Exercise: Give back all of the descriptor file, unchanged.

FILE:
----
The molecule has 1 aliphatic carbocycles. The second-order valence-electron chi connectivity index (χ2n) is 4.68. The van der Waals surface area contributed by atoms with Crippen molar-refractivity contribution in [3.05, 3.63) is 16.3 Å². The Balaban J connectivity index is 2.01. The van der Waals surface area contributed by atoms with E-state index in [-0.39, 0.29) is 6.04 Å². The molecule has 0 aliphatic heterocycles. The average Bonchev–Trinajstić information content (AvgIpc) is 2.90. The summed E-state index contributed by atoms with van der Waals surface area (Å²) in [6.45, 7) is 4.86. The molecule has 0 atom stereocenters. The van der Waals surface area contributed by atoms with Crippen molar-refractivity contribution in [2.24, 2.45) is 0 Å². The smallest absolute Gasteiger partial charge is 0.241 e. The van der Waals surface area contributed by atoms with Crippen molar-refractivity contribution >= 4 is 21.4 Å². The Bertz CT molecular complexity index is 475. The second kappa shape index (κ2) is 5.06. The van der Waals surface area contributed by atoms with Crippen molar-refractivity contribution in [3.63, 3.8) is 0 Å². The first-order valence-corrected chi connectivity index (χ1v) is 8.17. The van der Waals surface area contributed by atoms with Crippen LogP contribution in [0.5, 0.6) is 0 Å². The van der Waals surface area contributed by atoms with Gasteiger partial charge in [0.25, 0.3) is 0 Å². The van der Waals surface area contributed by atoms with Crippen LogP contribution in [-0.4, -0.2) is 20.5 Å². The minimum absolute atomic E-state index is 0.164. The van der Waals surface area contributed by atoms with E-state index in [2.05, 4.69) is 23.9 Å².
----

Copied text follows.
The molecule has 1 aliphatic carbocycles. The second-order valence-electron chi connectivity index (χ2n) is 4.68. The van der Waals surface area contributed by atoms with Crippen molar-refractivity contribution in [3.05, 3.63) is 16.3 Å². The Balaban J connectivity index is 2.01. The van der Waals surface area contributed by atoms with E-state index in [-0.39, 0.29) is 6.04 Å². The molecule has 0 aliphatic heterocycles. The average Bonchev–Trinajstić information content (AvgIpc) is 2.90. The summed E-state index contributed by atoms with van der Waals surface area (Å²) in [6.45, 7) is 4.86. The molecule has 0 atom stereocenters. The van der Waals surface area contributed by atoms with Crippen molar-refractivity contribution in [2.24, 2.45) is 0 Å². The smallest absolute Gasteiger partial charge is 0.241 e. The van der Waals surface area contributed by atoms with Crippen molar-refractivity contribution >= 4 is 21.4 Å². The Bertz CT molecular complexity index is 475. The second kappa shape index (κ2) is 5.06. The van der Waals surface area contributed by atoms with Crippen molar-refractivity contribution in [3.63, 3.8) is 0 Å². The first-order valence-corrected chi connectivity index (χ1v) is 8.17. The van der Waals surface area contributed by atoms with Crippen LogP contribution in [0.5, 0.6) is 0 Å². The van der Waals surface area contributed by atoms with Gasteiger partial charge in [0.25, 0.3) is 0 Å². The van der Waals surface area contributed by atoms with Crippen LogP contribution in [-0.4, -0.2) is 20.5 Å². The minimum absolute atomic E-state index is 0.164. The van der Waals surface area contributed by atoms with E-state index in [2.05, 4.69) is 23.9 Å².